By Paul Bodenham, Programme Leader for Social Action, Diocese of Nottingham
Even if you have escaped the coronavirus so far, I am sure that, like me, you are grappling with its impact – on yourself, your family and friends, your world and on your branch of the Caritas family.
While other countries were locking down in March 2020, the British government initially took a controversial strategy of ‘herd immunity’, which required an infection rate of up to 60%. There was an outcry when independent scientists forecast it would mean that 250,000 British lives would be lost. But by then, many more people, possibly leading to thousands, had become infected.
The bewildering loss of life in Britain has confronted us with challenging questions about our Anglo-Saxon values. Did we choose leaders who value capital and wealth more than people and life? Can we believe in that kind of world anymore? How will our Prime Minister’s encounter with mortality change his own leadership? How will we pull together in the aftermath?
Already polls say that only 9% of Britons want to go back to ‘normal’. The air is clearer; communities are becoming reunited; poorly paid workers in essential services are at last getting the esteem they deserve. There is a sense here in the United Kingdom that we stand on a threshold.
When lockdown finally did come, the nation was unready. Church congregations had no opportunity to meet to plan their pastoral care and outreach. Consequently the response of Caritas organisations in England and Wales has varied widely according to their capacity. In many dioceses, including my own in the East Midlands, Caritas is not a provider of professional services, but rather a network of volunteers and parishes. In fact, Nottingham Diocese is not yet a Caritas diocese at all, but on the journey, thanks to support from Caritas Social Action Network (CSAN).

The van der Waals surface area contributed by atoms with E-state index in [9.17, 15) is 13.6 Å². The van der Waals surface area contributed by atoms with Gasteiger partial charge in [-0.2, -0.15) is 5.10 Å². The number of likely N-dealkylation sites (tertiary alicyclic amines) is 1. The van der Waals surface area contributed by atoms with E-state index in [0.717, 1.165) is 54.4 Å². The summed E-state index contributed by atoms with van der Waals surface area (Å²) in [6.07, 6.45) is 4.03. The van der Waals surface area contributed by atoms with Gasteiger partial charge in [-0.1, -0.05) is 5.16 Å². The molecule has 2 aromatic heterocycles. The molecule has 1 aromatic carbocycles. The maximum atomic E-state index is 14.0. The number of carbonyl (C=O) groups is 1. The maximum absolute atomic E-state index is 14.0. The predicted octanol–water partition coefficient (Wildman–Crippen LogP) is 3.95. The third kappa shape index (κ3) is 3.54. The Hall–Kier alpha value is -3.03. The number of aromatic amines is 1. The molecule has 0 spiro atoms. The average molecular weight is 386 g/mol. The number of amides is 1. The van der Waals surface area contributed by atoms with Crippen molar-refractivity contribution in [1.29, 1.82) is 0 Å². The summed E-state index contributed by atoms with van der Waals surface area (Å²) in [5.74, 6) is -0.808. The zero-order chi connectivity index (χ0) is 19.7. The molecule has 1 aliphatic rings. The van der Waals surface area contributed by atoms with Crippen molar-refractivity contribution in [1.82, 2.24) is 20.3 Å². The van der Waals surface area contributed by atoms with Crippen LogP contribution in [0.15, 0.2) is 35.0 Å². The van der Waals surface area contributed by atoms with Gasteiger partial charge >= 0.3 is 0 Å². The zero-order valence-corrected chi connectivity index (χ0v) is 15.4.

The initial response in smaller dioceses like mine was characterised by a focus on sacraments and safeguarding, where the greatest capacity exists. There was an early proliferation of live-streamed Masses, but it is proving harder to move pastoral care online. Clergy were advised that volunteers must have a criminal record check, but there were no precedents to say what they could safely do. Catholics have been encouraged to volunteer with civil projects approved by local authorities, and discouraged from putting themselves and the Church at risk by establishing parish-based initiatives.
This cautious early response was understandable and necessary, but does little to foster the dynamism of caritas in our communities. As the person leading the development of Caritas for Nottingham Diocese, I have found that my role must face in two directions: outward service and inward investment.
For the outward journey I turned to CSAN and SVP (Society of St Vincent de Paul) for help to develop creative responses that are safe for volunteers and beneficiaries. I played a small part in the preparation of a pandemic response toolkit, which I hope will be promoted far and wide.
Looking inwards, the pandemic has revealed how much Caritas relies on the capital assets of the Church – spiritual, financial and human. A seven-point call to action is emerging for our parishioners:
- Community Care – Look after vulnerable parishioners, and yourself;
- Networked Parish – Stay socially distanced but still connected;
- Virtual volunteering – Offer your ICT and social media skills;
- Grow in the Gospel – Meet up, seek God, reach out;
- We are Caritas – Tend a wounded world with love;
- Stay connected – Sign up for news through lockdown and beyond;
- Weekly offertory – Switch to Standing Order.
In Nottingham, we were due to launch our Caritas journey at a diocesan conference on 28 March, but it did not happen. We have published the prospectus anyway, offering support to parishes in the ministries we already had planned:
- Environment and global responsibility;
- Poverty and dignity;
- Modern slavery and human trafficking;
- Refugees and asylum seekers;
- Tackling social isolation.
These five crises will only become more acute as we emerge from lockdown. What will change qualitatively, however, is our sixth ministry ‘Building communities of missionary disciples’. And for that task we can turn for guidance to Pope Francis.
In a remarkable interview Pope Francis draws attention to three opportunities buried deep in this pandemic: to build ‘an economy that is less liquid, more human’, to ‘move from using and misusing nature to contemplating it’, to ‘“see” the poor’ and, in so doing, to restore their humanity.
Implicit in all his meditations on the pandemic is a challenge to the Caritas family: to recognise this time as a kairos moment. We have an opportunity for systemic change – and a duty to honour the rising public mood of repentance and longing for renewal. How shall we be true to that call?
This blog post was first published by Caritas Europa.